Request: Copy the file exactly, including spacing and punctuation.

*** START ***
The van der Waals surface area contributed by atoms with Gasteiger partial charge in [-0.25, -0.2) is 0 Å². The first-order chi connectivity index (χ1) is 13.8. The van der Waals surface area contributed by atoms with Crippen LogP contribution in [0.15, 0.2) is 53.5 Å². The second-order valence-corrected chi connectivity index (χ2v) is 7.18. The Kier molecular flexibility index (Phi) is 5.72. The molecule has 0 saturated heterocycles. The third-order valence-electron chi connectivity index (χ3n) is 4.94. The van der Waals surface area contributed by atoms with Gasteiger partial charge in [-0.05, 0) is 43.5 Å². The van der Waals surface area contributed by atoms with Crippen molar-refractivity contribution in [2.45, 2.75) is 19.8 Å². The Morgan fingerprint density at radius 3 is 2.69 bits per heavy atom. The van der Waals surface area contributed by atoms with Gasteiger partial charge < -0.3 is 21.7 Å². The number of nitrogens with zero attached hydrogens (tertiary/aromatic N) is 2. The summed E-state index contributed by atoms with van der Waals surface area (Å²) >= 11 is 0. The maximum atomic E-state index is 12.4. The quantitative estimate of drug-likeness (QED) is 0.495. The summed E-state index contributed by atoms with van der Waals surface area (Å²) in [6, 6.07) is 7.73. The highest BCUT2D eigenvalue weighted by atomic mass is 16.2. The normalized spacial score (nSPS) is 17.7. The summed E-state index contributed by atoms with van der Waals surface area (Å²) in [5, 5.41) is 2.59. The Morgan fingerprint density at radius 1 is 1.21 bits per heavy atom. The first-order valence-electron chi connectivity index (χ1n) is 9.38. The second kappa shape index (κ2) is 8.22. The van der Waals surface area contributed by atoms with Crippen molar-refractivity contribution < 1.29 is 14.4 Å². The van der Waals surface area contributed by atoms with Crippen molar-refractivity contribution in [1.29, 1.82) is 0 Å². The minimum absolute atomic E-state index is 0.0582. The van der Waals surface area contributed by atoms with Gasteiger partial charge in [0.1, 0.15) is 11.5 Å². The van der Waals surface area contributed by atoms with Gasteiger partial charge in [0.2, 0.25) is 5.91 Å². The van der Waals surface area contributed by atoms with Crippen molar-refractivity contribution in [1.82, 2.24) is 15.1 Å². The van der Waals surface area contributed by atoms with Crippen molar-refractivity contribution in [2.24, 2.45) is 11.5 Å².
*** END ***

The van der Waals surface area contributed by atoms with Gasteiger partial charge in [-0.25, -0.2) is 0 Å². The first-order chi connectivity index (χ1) is 13.8. The van der Waals surface area contributed by atoms with Crippen LogP contribution in [0.15, 0.2) is 53.5 Å². The second-order valence-corrected chi connectivity index (χ2v) is 7.18. The Kier molecular flexibility index (Phi) is 5.72. The molecule has 0 saturated heterocycles. The third-order valence-electron chi connectivity index (χ3n) is 4.94. The van der Waals surface area contributed by atoms with Gasteiger partial charge in [-0.05, 0) is 43.5 Å². The van der Waals surface area contributed by atoms with Crippen molar-refractivity contribution in [2.45, 2.75) is 19.8 Å². The Morgan fingerprint density at radius 3 is 2.69 bits per heavy atom. The van der Waals surface area contributed by atoms with Gasteiger partial charge < -0.3 is 21.7 Å². The number of nitrogens with zero attached hydrogens (tertiary/aromatic N) is 2. The summed E-state index contributed by atoms with van der Waals surface area (Å²) >= 11 is 0. The maximum atomic E-state index is 12.4. The quantitative estimate of drug-likeness (QED) is 0.495. The summed E-state index contributed by atoms with van der Waals surface area (Å²) in [6, 6.07) is 7.73. The highest BCUT2D eigenvalue weighted by atomic mass is 16.2. The normalized spacial score (nSPS) is 17.7. The summed E-state index contributed by atoms with van der Waals surface area (Å²) in [5, 5.41) is 2.59. The Morgan fingerprint density at radius 1 is 1.21 bits per heavy atom. The first-order valence-electron chi connectivity index (χ1n) is 9.38. The second kappa shape index (κ2) is 8.22. The van der Waals surface area contributed by atoms with Crippen molar-refractivity contribution < 1.29 is 14.4 Å². The van der Waals surface area contributed by atoms with Crippen molar-refractivity contribution in [1.29, 1.82) is 0 Å². The minimum absolute atomic E-state index is 0.0582. The van der Waals surface area contributed by atoms with Gasteiger partial charge in [0.1, 0.15) is 11.5 Å². The van der Waals surface area contributed by atoms with Gasteiger partial charge in [0.2, 0.25) is 5.91 Å². The van der Waals surface area contributed by atoms with Crippen molar-refractivity contribution in [1.82, 2.24) is 15.1 Å². The van der Waals surface area contributed by atoms with Crippen molar-refractivity contribution in [2.24, 2.45) is 11.5 Å².